Japanese Libility Insurance: Collusion and Moral Hazard #3

From Nikkei Asia

The resignation of Sompo Japan CEO was not surprising in light of the insurer’s dubious relationship with Big Motor, the largest, and notorious, auto repair shop. But the investigation by the Financial Affairs Agency into the matter may not be far reaching enough to address the isssues raised by us.

As we argued, the insurers’ collusive behavior, at the consumers’ expense, is enabled by the ambiguous liability rules of Japanese courts, as ambiguity works to create an economic incentive for the insurers to settle, regardless of the merit of the case.

Needless to say, the incentive leads to moral hazard to the extent liable parties will face a smaller incentive to avoid accidents. Moreover, the larger the party’s fleet is, the greater will be the moral hazard, because these corporate customers can bring the matter to the court when they believe their liability should be lower in order to extract a greater concession from small scale adversaries.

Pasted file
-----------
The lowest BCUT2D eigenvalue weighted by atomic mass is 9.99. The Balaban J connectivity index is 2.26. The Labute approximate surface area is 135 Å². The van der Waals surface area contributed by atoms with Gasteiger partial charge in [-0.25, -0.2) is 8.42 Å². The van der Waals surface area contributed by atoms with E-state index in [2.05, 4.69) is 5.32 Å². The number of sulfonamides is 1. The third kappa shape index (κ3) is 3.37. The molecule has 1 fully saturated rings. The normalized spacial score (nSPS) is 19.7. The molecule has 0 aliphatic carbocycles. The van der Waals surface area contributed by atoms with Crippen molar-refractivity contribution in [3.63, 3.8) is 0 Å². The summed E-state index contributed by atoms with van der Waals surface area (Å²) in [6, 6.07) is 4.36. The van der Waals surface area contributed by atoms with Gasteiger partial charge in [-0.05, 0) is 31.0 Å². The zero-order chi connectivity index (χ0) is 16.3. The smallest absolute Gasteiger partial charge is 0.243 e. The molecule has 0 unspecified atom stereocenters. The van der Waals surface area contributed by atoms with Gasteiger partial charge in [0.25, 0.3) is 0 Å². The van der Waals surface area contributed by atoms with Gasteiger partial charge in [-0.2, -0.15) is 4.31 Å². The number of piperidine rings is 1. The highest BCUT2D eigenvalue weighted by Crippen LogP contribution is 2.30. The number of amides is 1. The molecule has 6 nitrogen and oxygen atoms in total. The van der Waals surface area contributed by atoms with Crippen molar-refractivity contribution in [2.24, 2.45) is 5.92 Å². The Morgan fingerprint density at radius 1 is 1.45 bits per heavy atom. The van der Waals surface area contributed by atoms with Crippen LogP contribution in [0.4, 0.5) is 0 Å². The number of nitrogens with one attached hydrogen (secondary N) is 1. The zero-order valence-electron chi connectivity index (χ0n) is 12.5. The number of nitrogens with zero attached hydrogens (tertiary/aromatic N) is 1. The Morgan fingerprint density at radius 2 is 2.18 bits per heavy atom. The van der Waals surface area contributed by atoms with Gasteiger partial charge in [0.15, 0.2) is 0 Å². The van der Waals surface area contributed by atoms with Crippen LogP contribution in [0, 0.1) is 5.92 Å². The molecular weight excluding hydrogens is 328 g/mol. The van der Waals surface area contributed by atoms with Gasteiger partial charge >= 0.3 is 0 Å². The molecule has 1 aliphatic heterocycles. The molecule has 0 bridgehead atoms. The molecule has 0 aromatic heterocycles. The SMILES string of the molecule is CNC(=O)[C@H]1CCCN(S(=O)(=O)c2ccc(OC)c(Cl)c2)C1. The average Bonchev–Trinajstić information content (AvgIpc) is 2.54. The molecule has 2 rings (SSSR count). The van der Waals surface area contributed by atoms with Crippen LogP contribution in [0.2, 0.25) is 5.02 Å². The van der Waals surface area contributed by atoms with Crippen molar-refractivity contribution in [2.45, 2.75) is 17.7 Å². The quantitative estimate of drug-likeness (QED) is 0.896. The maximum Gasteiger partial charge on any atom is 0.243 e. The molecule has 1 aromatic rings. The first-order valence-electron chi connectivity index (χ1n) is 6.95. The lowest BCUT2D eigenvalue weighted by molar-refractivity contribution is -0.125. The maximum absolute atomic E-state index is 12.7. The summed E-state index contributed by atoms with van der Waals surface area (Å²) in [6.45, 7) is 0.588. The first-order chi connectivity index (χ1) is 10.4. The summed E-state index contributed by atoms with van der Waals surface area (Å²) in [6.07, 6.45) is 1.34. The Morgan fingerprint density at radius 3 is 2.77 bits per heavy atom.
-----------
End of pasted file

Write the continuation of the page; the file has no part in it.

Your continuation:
In sum, the Japanese car insurance business has become a tool to share inefficient rents arising from collusive behavior with its larger customers. In order to rectify the current state, it is imperative for the regulator to step in; it should review the entire practice, not only from the customer protection objective, but from the efficiency perspective.